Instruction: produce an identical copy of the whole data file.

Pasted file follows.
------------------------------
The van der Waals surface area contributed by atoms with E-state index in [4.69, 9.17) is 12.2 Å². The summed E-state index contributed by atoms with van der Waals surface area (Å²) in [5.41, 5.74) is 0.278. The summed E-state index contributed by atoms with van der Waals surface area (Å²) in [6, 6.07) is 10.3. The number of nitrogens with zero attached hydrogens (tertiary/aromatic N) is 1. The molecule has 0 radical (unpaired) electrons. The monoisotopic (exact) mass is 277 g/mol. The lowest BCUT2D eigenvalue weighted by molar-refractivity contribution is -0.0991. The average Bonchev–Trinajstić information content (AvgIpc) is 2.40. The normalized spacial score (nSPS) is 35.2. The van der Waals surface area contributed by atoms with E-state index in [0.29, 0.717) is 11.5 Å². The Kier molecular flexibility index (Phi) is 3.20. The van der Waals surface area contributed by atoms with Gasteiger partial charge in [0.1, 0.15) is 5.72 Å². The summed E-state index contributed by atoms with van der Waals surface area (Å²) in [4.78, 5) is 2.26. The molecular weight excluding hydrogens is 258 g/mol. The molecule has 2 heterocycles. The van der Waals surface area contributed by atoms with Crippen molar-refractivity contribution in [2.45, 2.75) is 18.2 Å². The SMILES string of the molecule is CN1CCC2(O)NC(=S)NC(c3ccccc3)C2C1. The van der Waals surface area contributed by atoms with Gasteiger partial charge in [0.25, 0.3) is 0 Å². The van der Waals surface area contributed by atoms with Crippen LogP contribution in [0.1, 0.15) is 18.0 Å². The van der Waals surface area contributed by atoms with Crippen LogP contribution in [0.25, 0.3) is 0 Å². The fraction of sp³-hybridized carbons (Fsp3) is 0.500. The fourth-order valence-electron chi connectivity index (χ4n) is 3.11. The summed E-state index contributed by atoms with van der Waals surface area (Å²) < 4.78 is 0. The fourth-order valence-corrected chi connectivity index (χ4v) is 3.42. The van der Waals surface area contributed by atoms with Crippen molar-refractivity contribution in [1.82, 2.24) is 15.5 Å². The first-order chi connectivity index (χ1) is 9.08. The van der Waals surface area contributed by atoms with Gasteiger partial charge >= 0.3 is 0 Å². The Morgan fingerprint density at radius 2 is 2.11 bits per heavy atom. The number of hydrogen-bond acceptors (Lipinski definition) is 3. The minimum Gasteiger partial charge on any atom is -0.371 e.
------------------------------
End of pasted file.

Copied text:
The van der Waals surface area contributed by atoms with E-state index in [4.69, 9.17) is 12.2 Å². The summed E-state index contributed by atoms with van der Waals surface area (Å²) in [5.41, 5.74) is 0.278. The summed E-state index contributed by atoms with van der Waals surface area (Å²) in [6, 6.07) is 10.3. The number of nitrogens with zero attached hydrogens (tertiary/aromatic N) is 1. The molecule has 0 radical (unpaired) electrons. The monoisotopic (exact) mass is 277 g/mol. The lowest BCUT2D eigenvalue weighted by molar-refractivity contribution is -0.0991. The average Bonchev–Trinajstić information content (AvgIpc) is 2.40. The normalized spacial score (nSPS) is 35.2. The van der Waals surface area contributed by atoms with E-state index in [0.29, 0.717) is 11.5 Å². The Kier molecular flexibility index (Phi) is 3.20. The van der Waals surface area contributed by atoms with Gasteiger partial charge in [0.1, 0.15) is 5.72 Å². The summed E-state index contributed by atoms with van der Waals surface area (Å²) in [4.78, 5) is 2.26. The molecular weight excluding hydrogens is 258 g/mol. The molecule has 2 heterocycles. The van der Waals surface area contributed by atoms with Crippen molar-refractivity contribution in [2.45, 2.75) is 18.2 Å². The SMILES string of the molecule is CN1CCC2(O)NC(=S)NC(c3ccccc3)C2C1. The van der Waals surface area contributed by atoms with Gasteiger partial charge in [0.25, 0.3) is 0 Å². The van der Waals surface area contributed by atoms with Crippen LogP contribution in [0.1, 0.15) is 18.0 Å². The van der Waals surface area contributed by atoms with Crippen LogP contribution in [0.25, 0.3) is 0 Å². The fraction of sp³-hybridized carbons (Fsp3) is 0.500. The fourth-order valence-electron chi connectivity index (χ4n) is 3.11. The summed E-state index contributed by atoms with van der Waals surface area (Å²) < 4.78 is 0. The fourth-order valence-corrected chi connectivity index (χ4v) is 3.42. The van der Waals surface area contributed by atoms with Crippen molar-refractivity contribution in [1.82, 2.24) is 15.5 Å². The first-order chi connectivity index (χ1) is 9.08. The van der Waals surface area contributed by atoms with Gasteiger partial charge >= 0.3 is 0 Å². The Morgan fingerprint density at radius 2 is 2.11 bits per heavy atom. The number of hydrogen-bond acceptors (Lipinski definition) is 3. The minimum Gasteiger partial charge on any atom is -0.371 e.